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Google’s Magnetic North – Focus On The User

Google is already the world’s biggest brand, according to Interbrand and other specialists around the world, and the globe’s favourite search engine has also been found to receive 90% of all searches.

This is a pretty remarkable achievement for an 18-year-old. Google.com’s domain was first registered on September 15th 1997.

Consider, too, that mobile overtook fixed internet access for web usage in August 2014, according to comScore. It is also worth noting that Google told us in May 2015 that more searches are now happening on mobiles than on computers in ten countries. This is a list which includes the US and Japan.

Put all this together and it creates a pretty amazing picture. So, when one of the company’s top executives answered a question concerning the effectiveness of link-building during a 2015 Google+ live hangout by saying it was probably something best avoided it caused understandable consternation amongst the SEO community.

Of course, the real future of links in SEO has come in for a huge amount of analysis before and since this discussion. But let’s go back to basics for a moment to remind ourselves that one of Google’s fundamental jobs is to find the web’s best and most relevant pages following a user search – and to rank those results based on their quality and authority.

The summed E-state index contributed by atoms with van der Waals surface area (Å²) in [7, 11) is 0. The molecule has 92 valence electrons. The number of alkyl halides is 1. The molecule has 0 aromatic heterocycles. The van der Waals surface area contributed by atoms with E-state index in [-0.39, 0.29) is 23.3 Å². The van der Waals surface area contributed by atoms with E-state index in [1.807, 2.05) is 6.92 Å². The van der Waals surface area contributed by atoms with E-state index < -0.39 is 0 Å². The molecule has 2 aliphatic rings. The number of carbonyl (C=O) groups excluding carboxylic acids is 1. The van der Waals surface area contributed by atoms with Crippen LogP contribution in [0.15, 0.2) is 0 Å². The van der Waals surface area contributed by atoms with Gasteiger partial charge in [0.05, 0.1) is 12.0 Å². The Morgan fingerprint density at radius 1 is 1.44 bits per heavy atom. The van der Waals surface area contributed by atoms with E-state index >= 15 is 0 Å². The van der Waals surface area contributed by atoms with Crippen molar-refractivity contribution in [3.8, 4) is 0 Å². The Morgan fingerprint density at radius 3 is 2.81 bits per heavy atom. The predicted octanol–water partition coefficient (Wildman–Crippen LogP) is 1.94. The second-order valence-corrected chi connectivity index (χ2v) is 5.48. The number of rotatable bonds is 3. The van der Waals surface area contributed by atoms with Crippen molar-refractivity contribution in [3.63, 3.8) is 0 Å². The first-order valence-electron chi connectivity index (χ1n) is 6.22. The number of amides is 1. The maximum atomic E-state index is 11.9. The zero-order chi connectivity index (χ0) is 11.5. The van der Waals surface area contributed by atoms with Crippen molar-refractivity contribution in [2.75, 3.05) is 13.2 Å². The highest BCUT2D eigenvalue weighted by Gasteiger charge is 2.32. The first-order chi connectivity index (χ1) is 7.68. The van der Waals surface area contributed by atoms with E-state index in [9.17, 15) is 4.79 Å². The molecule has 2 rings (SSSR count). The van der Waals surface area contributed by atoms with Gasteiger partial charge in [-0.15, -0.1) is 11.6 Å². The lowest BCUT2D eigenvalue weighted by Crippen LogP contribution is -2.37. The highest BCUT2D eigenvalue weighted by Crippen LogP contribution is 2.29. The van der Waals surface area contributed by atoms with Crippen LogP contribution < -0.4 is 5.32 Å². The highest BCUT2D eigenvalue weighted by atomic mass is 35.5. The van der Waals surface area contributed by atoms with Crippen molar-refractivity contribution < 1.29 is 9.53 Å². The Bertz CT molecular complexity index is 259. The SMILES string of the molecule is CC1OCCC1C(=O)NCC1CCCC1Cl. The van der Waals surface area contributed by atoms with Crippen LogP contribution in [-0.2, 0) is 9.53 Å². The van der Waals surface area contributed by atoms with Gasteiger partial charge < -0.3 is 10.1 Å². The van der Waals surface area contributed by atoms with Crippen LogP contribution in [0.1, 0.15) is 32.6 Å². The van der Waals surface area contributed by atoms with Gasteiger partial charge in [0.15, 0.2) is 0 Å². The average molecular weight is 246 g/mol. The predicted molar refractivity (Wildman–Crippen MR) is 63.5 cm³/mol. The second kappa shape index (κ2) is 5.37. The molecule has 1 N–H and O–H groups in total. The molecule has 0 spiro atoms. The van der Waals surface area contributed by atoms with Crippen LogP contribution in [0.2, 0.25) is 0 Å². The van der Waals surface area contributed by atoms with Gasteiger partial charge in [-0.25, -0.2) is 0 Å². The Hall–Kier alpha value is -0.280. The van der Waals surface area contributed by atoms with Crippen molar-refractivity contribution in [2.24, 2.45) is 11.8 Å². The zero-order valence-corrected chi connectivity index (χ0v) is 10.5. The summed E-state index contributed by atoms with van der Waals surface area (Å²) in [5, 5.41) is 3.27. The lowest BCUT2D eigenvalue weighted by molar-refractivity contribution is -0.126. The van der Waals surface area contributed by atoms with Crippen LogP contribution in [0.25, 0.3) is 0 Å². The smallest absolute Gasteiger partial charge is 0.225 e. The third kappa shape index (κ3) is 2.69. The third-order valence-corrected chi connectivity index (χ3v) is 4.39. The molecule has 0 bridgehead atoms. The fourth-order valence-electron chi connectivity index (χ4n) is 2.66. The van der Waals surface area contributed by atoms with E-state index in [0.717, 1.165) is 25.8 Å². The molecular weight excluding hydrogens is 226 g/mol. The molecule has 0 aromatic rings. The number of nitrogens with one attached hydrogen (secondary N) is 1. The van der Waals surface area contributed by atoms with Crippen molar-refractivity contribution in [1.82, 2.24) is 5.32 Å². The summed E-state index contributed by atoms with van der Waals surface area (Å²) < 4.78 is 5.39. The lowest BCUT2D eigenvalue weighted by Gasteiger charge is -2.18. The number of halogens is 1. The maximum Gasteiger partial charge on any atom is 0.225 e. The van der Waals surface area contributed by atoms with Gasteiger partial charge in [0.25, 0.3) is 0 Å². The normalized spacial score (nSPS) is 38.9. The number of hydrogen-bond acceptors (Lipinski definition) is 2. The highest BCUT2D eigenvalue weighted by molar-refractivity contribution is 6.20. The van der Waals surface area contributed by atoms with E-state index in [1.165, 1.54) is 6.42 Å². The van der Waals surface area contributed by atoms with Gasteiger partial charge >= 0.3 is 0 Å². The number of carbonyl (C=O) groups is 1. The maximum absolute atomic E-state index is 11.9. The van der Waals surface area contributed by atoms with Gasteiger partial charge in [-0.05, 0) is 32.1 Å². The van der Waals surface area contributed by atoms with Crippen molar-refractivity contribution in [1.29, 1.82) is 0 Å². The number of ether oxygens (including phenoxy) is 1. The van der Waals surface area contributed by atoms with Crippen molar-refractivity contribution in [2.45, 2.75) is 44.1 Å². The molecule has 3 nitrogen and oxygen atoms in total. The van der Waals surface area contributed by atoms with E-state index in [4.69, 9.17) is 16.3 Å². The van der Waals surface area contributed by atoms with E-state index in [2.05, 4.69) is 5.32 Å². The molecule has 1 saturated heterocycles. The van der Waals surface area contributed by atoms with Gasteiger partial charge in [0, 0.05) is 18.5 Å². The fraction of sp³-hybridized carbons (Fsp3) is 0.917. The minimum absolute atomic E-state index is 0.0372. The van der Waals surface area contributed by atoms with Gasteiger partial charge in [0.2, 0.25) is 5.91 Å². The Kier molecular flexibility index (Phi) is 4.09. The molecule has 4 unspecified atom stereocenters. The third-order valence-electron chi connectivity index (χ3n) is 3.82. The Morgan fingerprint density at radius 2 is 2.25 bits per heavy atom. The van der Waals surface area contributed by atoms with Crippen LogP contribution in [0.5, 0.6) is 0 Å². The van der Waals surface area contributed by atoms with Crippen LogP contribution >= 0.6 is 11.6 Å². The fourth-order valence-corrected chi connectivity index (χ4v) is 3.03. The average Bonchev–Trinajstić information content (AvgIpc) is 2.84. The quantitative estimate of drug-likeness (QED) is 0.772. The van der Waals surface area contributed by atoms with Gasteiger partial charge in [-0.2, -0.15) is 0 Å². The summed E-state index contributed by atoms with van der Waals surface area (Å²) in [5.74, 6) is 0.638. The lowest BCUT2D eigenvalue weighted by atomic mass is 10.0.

So, any search results generated “inorganically” (i.e. using gained signals of authority and quality which include links) have the potential to meddle with the integrity of Google’s rankings. Therefore, for any senior representative of the company to counsel the avoidance of link-building, or any other tactic deemed capable of interfering with that fundamental goal, is entirely in line with the company’s primary objective.

The company’s main single effort to date to address this issue came via Google Penguin. This is a ranking algorithm that discounts what it recognises as lower quality links or spam. Following the Penguin update, achieving too many links, or acquiring too many links of the same kind, all have the potential to incur an algorithm-driven or a manual Google penalty.

But that isn’t the same thing as saying that link-building SEO is always dangerous, it just needs to be done in the right way and done carefully to achieve results. This, by clear implication, puts the right kind of SEO marketing ever-more into the hands of experts and professionals. Furthermore, the clear practical implication of Penguin is that bad link-building is a dangerous business if you want to achieve good Google rankings. In light of the statistical evidence we’ve already discussed, which commercial enterprise doesn’t want to do that?

However, this doesn’t alter the fact that, until further notice, links remain one of the most important factors in Google’s ranking algorithm. So, ignoring them is not going to help, particularly when your competitors are highly likely to be busy building good quality links.

Further out, however, it will be a question of “watching this space”. But it’s always worth remembering that Google’s fundamentals are all-important for the marketing industry. The company’s “magnetic north” will always take it back to the basics – “focus on the user and all else will follow”.

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